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Great photography is as much about the process as it is about the result. For award-winning photographer, Rick Sammon, creating a fun learning environment is the key to success.
Having photographed in numerous countries all around the world, as well as having produced 40 incredible books during his career as a photographer, there is nobody better to talk to than Rick about travel, landscape, wildlife, cultural and nature photography. This month, we sat down with Rick to find out a little bit more about how he got to where he is today, his enthusiasm for digital imagery and the beauty of the Arctic.
When travelling, photograph what you recognise. When I was photographing a waterfall in Iceland, I saw this “angel.” Photo by: 'Rick Sammon'.
Hello Rick, thank you for joining us today! Tell us a bit about what inspired you to become a photographer.
First, thank you for having me on your awesome site. It’s an honour.
For 20 years, my focus was on underwater photography, so the beauty of the world’s coral reefs was my inspiration at first.
My scuba diving travels took me to places like Papua New Guinea, Palau, Fiji, Indonesia, Costa Rica and Thailand - to name just a few places. It was in these places that I fell in love with photographing faces - so again, it was the subject matter that inspired me.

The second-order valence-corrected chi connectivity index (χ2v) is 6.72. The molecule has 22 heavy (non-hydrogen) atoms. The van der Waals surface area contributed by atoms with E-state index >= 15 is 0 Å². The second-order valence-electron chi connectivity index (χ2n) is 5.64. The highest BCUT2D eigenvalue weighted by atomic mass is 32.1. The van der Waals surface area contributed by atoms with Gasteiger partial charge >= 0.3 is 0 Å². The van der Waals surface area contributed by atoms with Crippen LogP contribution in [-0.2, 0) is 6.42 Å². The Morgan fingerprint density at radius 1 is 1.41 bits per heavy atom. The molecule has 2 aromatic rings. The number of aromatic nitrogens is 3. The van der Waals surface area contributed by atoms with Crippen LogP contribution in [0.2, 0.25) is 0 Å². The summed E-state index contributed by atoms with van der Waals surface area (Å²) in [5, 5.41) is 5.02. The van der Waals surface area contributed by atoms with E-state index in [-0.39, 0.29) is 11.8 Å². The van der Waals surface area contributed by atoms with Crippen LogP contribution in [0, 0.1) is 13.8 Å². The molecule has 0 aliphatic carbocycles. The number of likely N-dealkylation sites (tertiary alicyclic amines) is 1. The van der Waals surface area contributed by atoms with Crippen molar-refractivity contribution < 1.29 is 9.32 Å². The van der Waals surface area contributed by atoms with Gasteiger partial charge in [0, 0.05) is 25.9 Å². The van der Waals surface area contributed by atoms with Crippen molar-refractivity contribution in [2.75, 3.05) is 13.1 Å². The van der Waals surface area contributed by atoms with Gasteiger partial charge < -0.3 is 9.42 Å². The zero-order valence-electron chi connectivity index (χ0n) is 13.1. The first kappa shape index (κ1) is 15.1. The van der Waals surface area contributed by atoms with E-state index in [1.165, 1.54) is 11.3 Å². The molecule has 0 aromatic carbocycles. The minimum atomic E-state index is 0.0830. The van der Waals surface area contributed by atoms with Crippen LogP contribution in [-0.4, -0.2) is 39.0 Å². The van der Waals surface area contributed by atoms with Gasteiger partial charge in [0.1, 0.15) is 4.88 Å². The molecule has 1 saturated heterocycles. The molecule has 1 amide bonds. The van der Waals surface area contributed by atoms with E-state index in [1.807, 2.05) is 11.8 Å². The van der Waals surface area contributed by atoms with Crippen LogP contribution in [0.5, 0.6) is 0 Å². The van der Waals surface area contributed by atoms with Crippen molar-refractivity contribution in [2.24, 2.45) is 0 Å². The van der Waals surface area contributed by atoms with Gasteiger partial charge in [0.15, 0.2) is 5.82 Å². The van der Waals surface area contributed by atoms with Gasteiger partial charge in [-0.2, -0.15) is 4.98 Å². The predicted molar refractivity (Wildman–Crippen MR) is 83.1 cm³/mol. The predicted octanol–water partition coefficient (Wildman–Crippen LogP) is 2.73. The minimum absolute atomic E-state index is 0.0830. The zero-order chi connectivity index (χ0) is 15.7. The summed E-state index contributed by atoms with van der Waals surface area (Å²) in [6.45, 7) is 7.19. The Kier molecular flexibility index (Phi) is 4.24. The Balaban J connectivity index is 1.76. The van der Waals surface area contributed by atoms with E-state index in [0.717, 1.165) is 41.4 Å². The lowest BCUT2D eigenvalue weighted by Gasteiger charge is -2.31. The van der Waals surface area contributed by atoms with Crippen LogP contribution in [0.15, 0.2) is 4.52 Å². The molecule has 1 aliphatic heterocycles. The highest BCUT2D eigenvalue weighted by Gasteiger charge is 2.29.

What was it about your first photo that really validated your interest as a photographer?
In 1975, I traveled to Hong Kong – not when I was a photographer but when I was a musician, which I still am. I came back with some nice images and cover a cover story in LENS magazine. My cover photograph was of a Chinese man holding his hand up and his index finger raised. He was asking for one more dollar for a photograph.
A favourite shot from Antarctica. Can you see the “polar bear?” Photo by: 'Rick Sammon'.
What do you like most about nature photography?
Being in touch with nature. Capturing the light. Chasing the light. Getting up early and staying out late. Breathing fresh and salt air. The sense of adventure. Taking pictures is the reason to get out and explore, but I always enjoy the experience.